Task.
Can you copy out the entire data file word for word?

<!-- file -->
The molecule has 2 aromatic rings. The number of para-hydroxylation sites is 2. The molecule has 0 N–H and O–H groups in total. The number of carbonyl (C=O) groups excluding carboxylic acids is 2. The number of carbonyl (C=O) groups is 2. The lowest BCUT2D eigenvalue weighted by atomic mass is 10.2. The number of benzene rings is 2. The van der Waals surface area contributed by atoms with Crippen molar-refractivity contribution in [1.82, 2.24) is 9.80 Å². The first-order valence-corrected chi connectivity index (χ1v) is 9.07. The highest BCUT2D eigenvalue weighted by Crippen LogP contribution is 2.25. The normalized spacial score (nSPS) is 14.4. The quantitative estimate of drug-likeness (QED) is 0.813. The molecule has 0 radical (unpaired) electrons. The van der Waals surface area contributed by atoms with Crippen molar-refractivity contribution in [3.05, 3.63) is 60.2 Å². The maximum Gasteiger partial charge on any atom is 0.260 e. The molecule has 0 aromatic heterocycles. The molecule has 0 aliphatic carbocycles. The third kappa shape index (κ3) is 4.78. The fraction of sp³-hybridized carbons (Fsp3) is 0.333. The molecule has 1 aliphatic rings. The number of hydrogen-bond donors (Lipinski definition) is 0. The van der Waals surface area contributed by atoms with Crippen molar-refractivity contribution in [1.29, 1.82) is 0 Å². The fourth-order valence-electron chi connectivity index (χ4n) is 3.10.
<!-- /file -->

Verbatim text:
The molecule has 2 aromatic rings. The number of para-hydroxylation sites is 2. The molecule has 0 N–H and O–H groups in total. The number of carbonyl (C=O) groups excluding carboxylic acids is 2. The number of carbonyl (C=O) groups is 2. The lowest BCUT2D eigenvalue weighted by atomic mass is 10.2. The number of benzene rings is 2. The van der Waals surface area contributed by atoms with Crippen molar-refractivity contribution in [1.82, 2.24) is 9.80 Å². The first-order valence-corrected chi connectivity index (χ1v) is 9.07. The highest BCUT2D eigenvalue weighted by Crippen LogP contribution is 2.25. The normalized spacial score (nSPS) is 14.4. The quantitative estimate of drug-likeness (QED) is 0.813. The molecule has 0 radical (unpaired) electrons. The van der Waals surface area contributed by atoms with Crippen molar-refractivity contribution in [3.05, 3.63) is 60.2 Å². The maximum Gasteiger partial charge on any atom is 0.260 e. The molecule has 0 aromatic heterocycles. The molecule has 0 aliphatic carbocycles. The third kappa shape index (κ3) is 4.78. The fraction of sp³-hybridized carbons (Fsp3) is 0.333. The molecule has 1 aliphatic rings. The number of hydrogen-bond donors (Lipinski definition) is 0. The van der Waals surface area contributed by atoms with Crippen molar-refractivity contribution in [1.29, 1.82) is 0 Å². The fourth-order valence-electron chi connectivity index (χ4n) is 3.10.